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Installing Google Chrome On CentOS, Amazon Linux, or RHEL

Modifying the Official Google Chrome RPM to Run on Amazon Linux and CentOS 6 CentOS, Amazon Linux AMI, and Red Hat Enterprise Linux are three closely related GNU/Linux distributions which are all popular choices for server installations. They offer excellent performance and stability, but package availability can often be lacking. The Extra Packages for Enterprise Linux (EPEL), a community maintained repository of additional packages, significantly improves the situation, but doesn’t include Google Chrome/Chromium or a lot of other software that you would expect on more desktop-oriented distributions.

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Making Chrome Headless Undetectable

Detecting Headles Chrome A short article titled Detecting Chrome Headless popped up on Hacker News over the weekend and it has since been making the rounds. Most of the discussion on Hacker News was focused around the author’s somewhat dubious assertion that web scraping is a “malicious task” that belongs in the same category as advertising fraud and hacking websites. That’s always a fun debate to get into, but the thing that I really took issue with about the article was that it implicitly promoted the idea of blocking users based on browser fingerprinting.

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Patching a Linux Kernel Module

A Bug on Linux? Why, I never! I’ve been using GNU/Linux for about fifteen years and, I’ve got to admit, it used to be pretty rough around the edges (to put it lightly). A lot can change over fifteen years though; most of the things that were once major problem areas haven’t required a second thought in years. Laptop suspension, WIFI, advanced function keys, sound, and pretty much everything else all typically “just work” these days, and this has been the case for quite a while.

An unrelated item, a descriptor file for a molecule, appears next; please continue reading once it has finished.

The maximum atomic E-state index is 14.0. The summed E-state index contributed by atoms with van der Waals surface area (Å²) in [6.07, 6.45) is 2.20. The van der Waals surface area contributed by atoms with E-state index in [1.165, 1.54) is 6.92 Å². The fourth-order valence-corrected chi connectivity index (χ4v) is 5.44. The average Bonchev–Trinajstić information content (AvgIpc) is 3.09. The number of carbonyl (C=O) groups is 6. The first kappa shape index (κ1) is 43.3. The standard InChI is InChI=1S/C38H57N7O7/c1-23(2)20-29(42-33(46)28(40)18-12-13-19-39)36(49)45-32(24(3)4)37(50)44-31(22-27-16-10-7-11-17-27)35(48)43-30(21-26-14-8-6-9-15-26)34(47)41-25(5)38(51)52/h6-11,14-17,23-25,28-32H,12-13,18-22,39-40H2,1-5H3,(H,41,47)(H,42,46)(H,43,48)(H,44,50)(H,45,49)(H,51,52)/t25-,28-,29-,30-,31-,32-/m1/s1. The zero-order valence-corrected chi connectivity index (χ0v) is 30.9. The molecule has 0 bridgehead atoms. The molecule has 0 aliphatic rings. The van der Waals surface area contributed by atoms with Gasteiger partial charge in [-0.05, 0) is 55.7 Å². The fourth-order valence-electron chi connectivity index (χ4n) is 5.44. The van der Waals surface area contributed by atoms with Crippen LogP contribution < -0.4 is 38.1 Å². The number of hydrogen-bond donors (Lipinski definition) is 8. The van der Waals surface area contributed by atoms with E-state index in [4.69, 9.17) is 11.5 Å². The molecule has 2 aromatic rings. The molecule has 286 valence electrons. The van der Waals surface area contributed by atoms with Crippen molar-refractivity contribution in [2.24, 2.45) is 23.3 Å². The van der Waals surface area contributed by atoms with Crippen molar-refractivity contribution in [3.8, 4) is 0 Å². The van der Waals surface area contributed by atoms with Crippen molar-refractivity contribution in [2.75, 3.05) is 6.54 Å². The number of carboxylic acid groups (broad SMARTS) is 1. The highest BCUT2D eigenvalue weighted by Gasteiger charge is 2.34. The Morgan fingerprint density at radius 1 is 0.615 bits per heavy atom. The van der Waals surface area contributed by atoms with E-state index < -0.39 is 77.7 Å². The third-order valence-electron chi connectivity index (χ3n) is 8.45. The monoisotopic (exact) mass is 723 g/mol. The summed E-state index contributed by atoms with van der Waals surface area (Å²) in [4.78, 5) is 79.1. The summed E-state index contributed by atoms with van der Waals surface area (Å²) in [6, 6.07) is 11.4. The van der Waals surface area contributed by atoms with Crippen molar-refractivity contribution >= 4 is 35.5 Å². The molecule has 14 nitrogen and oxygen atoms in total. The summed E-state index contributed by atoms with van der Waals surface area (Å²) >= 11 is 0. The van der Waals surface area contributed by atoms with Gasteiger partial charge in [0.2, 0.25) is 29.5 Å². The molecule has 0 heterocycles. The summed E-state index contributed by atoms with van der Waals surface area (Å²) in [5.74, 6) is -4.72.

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Running Selenium with Headless Firefox

Update: This article is regularly updated in order to accurately reflect improvements in Firefox’s headless browsing capabilities. Note: Check out Running Selenium with Healdess Chrome if you’d rather use Google’s browser. Using Selenium with Headless Firefox (on Windows) Ever since Chrome implemented headless browsing support back in April, the other major browsers started following suit. In particular, Mozilla has since then expanded support for Firefox’s headless mode from Linux to its Windows and macOS builds, and fixed a number of bugs that might have been in the way of early adopters.

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Running Selenium with Headless Chrome

UPDATE: This article is updated regularly to reflect the latest information and versions. If you’re looking for instructions then skip ahead to see Setup Instructions. NOTE: Be sure to check out Running Selenium with Headless Chrome in Ruby if you’re interested in using Selenium in Ruby instead of Python. Background It has long been rumored that Google uses a headless variant of Chrome for their web crawls. Over the last two years or so it had started looking more and more like this functionality would eventually make it into the public releases and, as of this week, that has finally happened.